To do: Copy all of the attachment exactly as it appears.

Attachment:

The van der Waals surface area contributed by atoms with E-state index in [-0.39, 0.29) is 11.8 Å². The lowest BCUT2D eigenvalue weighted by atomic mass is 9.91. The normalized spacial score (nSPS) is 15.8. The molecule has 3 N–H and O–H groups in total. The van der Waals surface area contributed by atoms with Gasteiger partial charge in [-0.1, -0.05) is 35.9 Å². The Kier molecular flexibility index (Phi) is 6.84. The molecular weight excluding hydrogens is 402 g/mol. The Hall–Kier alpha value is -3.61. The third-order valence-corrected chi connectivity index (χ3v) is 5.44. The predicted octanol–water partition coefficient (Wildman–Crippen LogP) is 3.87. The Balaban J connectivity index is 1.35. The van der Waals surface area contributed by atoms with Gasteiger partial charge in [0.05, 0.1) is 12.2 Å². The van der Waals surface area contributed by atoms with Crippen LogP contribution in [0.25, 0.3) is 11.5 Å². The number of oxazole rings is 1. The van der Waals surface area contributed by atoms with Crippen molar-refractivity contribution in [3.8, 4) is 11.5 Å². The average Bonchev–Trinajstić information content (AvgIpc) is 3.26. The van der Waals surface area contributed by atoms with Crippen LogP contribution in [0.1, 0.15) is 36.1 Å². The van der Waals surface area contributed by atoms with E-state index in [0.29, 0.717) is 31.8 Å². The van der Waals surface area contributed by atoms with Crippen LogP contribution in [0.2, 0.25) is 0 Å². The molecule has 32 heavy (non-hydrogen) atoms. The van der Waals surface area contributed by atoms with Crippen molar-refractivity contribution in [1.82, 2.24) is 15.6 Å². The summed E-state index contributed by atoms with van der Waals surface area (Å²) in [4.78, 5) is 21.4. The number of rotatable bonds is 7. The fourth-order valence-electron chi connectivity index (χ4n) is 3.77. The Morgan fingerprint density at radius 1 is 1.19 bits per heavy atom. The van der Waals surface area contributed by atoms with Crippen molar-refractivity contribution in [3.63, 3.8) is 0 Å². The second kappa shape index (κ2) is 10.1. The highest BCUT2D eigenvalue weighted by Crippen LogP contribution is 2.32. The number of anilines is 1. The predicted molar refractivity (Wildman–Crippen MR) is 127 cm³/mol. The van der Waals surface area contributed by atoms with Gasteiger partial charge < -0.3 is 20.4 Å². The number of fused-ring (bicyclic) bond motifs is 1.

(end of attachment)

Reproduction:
The van der Waals surface area contributed by atoms with E-state index in [-0.39, 0.29) is 11.8 Å². The lowest BCUT2D eigenvalue weighted by atomic mass is 9.91. The normalized spacial score (nSPS) is 15.8. The molecule has 3 N–H and O–H groups in total. The van der Waals surface area contributed by atoms with Gasteiger partial charge in [-0.1, -0.05) is 35.9 Å². The Kier molecular flexibility index (Phi) is 6.84. The molecular weight excluding hydrogens is 402 g/mol. The Hall–Kier alpha value is -3.61. The third-order valence-corrected chi connectivity index (χ3v) is 5.44. The predicted octanol–water partition coefficient (Wildman–Crippen LogP) is 3.87. The Balaban J connectivity index is 1.35. The van der Waals surface area contributed by atoms with Gasteiger partial charge in [0.05, 0.1) is 12.2 Å². The van der Waals surface area contributed by atoms with Crippen LogP contribution in [0.25, 0.3) is 11.5 Å². The number of oxazole rings is 1. The van der Waals surface area contributed by atoms with Crippen molar-refractivity contribution in [3.8, 4) is 11.5 Å². The average Bonchev–Trinajstić information content (AvgIpc) is 3.26. The van der Waals surface area contributed by atoms with Crippen LogP contribution in [0.1, 0.15) is 36.1 Å². The van der Waals surface area contributed by atoms with E-state index in [0.29, 0.717) is 31.8 Å². The van der Waals surface area contributed by atoms with Crippen LogP contribution in [0.2, 0.25) is 0 Å². The molecule has 32 heavy (non-hydrogen) atoms. The van der Waals surface area contributed by atoms with Crippen molar-refractivity contribution in [1.82, 2.24) is 15.6 Å². The summed E-state index contributed by atoms with van der Waals surface area (Å²) in [4.78, 5) is 21.4. The number of rotatable bonds is 7. The fourth-order valence-electron chi connectivity index (χ4n) is 3.77. The Morgan fingerprint density at radius 1 is 1.19 bits per heavy atom. The van der Waals surface area contributed by atoms with Crippen molar-refractivity contribution in [3.63, 3.8) is 0 Å². The second kappa shape index (κ2) is 10.1. The highest BCUT2D eigenvalue weighted by Crippen LogP contribution is 2.32. The number of anilines is 1. The predicted molar refractivity (Wildman–Crippen MR) is 127 cm³/mol. The van der Waals surface area contributed by atoms with Gasteiger partial charge < -0.3 is 20.4 Å². The number of fused-ring (bicyclic) bond motifs is 1.